FTL was just released yesterday, and I am hooked. It’s a relatively simple title and is essentially a roguelike with spaceships. You start off with a pretty basic spaceship, and your goal is to deliver some crucial intel to the Federation base in Sector 8 without being blown up by the Rebels. Along the way you will fight pirates, encounter distressed merchant ships, abandoned space stations and horses.
There are different ships you can use on your mission, and also different alien crew members to recruit. You also get a starting crew, loadout of weapons, systems and augments unique to the spaceship. Each spaceship also has an alternate layout, which changes the layout of the rooms (obviously) but also changed the starting loadout of weapons and augments. The one you start with is the Kestrel, which has 3 human crewmembers, a missile system, and a laser system. It’s a good basic ship that uses missiles to disable key opposing systems while blasting away with lasers.
Once you reach at least Sector 5, you unlock the Torus. The Torus is manned by 1 human and 2 Engi. Engi have quicker repair rates but aren’t good in fights. It’s usually nice to have an Engi around to fix up the ship. The Torus also plays slightly differently as it primarily uses Drones to fight. The Ion cannon doesn’t do damage but can disable opposing ship’s systems. Drones attack automatically, but can’t be commanded to focus on specific systems, so you usually use the ion cannon to disable the shields and hope the Drones are able to mop up quickly. There are also other drones that repair the ship, board and fight other ships or repel invaders on your own ship. Although the Torus starts with it installed, other ships can also install a Drone control system, but it costs a fair bit.
Once you’ve selected a ship, it’s off to explore the cosmos on the way to your impending doom. Hull points on the top left indicate your health and you lose when you run out, while shields absorb damage before recharging. You also have 3 resources on the left which are Fuel, Missiles and Drone Parts. Fuel is needed to travel, run out and you’ll have to wait for a cargo ship to donate some to you but the Rebel fleet catches up to you while you idle. Missiles and Drone Parts act as resources for combat.You also have Scrap which is the resource used for buying upgrades.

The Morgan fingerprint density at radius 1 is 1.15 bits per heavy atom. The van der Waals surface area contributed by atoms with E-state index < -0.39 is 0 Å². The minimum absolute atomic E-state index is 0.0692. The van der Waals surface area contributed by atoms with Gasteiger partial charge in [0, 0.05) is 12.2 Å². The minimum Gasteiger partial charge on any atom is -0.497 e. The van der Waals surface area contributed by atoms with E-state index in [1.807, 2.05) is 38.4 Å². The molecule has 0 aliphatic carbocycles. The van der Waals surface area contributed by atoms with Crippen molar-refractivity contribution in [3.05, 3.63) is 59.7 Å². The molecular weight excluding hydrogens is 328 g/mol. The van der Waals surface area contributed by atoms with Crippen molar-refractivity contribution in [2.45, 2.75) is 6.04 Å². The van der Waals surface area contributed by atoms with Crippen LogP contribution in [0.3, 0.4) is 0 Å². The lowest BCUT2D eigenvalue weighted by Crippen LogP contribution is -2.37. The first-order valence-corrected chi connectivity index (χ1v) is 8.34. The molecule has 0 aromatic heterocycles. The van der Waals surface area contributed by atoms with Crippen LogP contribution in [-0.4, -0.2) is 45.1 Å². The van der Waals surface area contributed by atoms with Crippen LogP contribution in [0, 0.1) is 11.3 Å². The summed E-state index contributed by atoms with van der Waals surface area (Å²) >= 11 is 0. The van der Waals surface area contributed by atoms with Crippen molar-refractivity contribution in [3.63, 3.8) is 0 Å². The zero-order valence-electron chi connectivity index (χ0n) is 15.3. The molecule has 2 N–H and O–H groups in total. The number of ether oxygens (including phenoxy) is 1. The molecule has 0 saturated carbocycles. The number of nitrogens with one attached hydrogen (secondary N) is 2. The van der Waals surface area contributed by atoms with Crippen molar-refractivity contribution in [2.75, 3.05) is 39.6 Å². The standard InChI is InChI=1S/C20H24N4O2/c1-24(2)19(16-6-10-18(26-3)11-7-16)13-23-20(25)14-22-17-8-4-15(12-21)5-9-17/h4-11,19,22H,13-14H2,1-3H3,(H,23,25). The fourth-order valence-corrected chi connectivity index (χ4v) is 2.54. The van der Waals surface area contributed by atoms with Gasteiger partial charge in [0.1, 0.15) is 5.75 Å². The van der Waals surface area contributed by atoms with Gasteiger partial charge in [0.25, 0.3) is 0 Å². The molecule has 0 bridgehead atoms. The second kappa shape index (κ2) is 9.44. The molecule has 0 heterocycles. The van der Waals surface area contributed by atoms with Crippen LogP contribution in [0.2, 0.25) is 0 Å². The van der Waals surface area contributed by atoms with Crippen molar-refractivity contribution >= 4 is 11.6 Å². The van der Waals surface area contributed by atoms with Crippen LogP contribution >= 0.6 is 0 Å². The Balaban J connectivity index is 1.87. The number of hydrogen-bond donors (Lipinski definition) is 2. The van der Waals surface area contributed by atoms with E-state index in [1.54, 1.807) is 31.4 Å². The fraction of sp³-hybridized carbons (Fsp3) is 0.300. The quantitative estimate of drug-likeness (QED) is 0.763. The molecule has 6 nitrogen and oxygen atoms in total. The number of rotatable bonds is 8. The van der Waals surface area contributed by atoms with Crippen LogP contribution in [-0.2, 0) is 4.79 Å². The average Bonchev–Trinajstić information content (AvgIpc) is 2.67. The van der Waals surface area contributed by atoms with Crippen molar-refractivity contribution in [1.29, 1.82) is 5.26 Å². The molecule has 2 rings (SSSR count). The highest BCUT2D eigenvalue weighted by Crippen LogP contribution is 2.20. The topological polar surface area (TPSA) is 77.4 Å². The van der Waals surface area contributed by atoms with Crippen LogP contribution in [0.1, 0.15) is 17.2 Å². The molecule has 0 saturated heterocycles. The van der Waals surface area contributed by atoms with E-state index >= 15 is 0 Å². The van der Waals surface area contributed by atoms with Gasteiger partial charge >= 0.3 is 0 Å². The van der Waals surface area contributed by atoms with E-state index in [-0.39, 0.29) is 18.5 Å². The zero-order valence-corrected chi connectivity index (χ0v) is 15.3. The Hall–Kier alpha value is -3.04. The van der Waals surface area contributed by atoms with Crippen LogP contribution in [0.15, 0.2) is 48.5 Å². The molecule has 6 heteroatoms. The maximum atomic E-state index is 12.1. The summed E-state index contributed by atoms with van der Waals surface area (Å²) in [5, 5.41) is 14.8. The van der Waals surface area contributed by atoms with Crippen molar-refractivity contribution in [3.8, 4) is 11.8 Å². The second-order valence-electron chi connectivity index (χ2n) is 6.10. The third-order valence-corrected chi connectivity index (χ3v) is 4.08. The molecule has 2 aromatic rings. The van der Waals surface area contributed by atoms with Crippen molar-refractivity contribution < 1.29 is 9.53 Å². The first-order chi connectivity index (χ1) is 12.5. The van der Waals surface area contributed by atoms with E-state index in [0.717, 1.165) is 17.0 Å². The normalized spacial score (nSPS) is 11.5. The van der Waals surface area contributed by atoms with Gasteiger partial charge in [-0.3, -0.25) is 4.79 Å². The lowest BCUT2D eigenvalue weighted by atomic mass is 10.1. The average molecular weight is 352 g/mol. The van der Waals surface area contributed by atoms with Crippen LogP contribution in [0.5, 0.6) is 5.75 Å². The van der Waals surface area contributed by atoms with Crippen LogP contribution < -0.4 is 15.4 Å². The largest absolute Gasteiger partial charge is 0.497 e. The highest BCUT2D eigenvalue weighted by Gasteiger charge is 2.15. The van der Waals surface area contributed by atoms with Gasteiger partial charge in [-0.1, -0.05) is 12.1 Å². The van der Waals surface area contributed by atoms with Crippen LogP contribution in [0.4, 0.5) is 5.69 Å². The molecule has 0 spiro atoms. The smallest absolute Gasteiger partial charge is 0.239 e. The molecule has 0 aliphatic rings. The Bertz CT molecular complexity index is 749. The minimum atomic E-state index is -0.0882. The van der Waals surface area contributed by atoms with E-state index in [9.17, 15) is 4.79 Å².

In the centre is the jump gauge which slowly fills up depending on the level of your Engines and pilot. Crew members are listed on the left, and you can assign them to different parts of the ship to provide boosts to the systems. On the bottom left is a power bar which shows how much power you have to power your ship’s systems. Main systems are also on the bottom left, and consist of Shields, Engines, Oxygen, Medbay, Weapons and Drones. Engines not only influence the rate at which your Jump gauge fills up, but also provies passive evasion as your pilot weaves and dodges oncoming attacks. Oxygen is needed to sustain your crew and you will lose if all your crewmembers asphyxiate. Medbay is for healing injured crew (from boarding parties and/or fires) and Weapons and Drones determine what kinds of Weapons/Drones you can deploy at a time.
Subsystems are on the bottom right and consist of Piloting (for Jump Gauge and evasion), Sensors (see within your ship, and within enemy ships when upgraded) and Doors (stops boarding parties and spread of fire). One cool thing with the doors is if there is a fire, you can open up the airlock doors to vent out oxygen and starve out the fire.
All the Systems and Subsystems can be upgraded using the Scrap you’ve collected through the Ship menu in the top middle of the screen. Higher levels of systems will provide increased bonuses but also require more Power to run.
Once your FTL Jump gauge is full, you can initiate a jump to a new location (Beacon) in the system. A map shows you where you can travel to, and if you install the Long Range Scanners augment, the map also gives you some hints on what you might find there.